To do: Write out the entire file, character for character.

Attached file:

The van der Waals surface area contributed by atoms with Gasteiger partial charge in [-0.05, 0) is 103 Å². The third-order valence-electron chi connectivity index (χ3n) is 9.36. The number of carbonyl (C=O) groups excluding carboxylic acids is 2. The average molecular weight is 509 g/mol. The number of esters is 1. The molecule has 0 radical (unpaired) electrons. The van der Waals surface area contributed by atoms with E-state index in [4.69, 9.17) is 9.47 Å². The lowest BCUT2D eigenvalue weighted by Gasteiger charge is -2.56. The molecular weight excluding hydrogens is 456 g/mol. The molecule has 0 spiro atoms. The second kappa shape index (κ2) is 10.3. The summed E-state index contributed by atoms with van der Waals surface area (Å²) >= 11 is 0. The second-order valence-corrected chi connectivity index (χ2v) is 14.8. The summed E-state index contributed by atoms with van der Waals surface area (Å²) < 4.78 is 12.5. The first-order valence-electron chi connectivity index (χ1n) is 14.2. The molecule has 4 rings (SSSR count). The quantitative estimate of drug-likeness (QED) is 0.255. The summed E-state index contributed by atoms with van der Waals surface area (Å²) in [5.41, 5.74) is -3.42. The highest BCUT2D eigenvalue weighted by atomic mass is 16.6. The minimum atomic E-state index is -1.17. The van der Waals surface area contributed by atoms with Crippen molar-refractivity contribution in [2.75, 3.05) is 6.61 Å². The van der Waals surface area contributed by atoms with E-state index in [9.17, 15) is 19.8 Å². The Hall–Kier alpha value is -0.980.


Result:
The van der Waals surface area contributed by atoms with Gasteiger partial charge in [-0.05, 0) is 103 Å². The third-order valence-electron chi connectivity index (χ3n) is 9.36. The number of carbonyl (C=O) groups excluding carboxylic acids is 2. The average molecular weight is 509 g/mol. The number of esters is 1. The molecule has 0 radical (unpaired) electrons. The van der Waals surface area contributed by atoms with E-state index in [4.69, 9.17) is 9.47 Å². The lowest BCUT2D eigenvalue weighted by Gasteiger charge is -2.56. The molecular weight excluding hydrogens is 456 g/mol. The molecule has 0 spiro atoms. The second kappa shape index (κ2) is 10.3. The summed E-state index contributed by atoms with van der Waals surface area (Å²) >= 11 is 0. The second-order valence-corrected chi connectivity index (χ2v) is 14.8. The summed E-state index contributed by atoms with van der Waals surface area (Å²) < 4.78 is 12.5. The first-order valence-electron chi connectivity index (χ1n) is 14.2. The molecule has 4 rings (SSSR count). The quantitative estimate of drug-likeness (QED) is 0.255. The summed E-state index contributed by atoms with van der Waals surface area (Å²) in [5.41, 5.74) is -3.42. The highest BCUT2D eigenvalue weighted by atomic mass is 16.6. The minimum atomic E-state index is -1.17. The van der Waals surface area contributed by atoms with Crippen molar-refractivity contribution in [2.75, 3.05) is 6.61 Å². The van der Waals surface area contributed by atoms with E-state index in [9.17, 15) is 19.8 Å². The Hall–Kier alpha value is -0.980.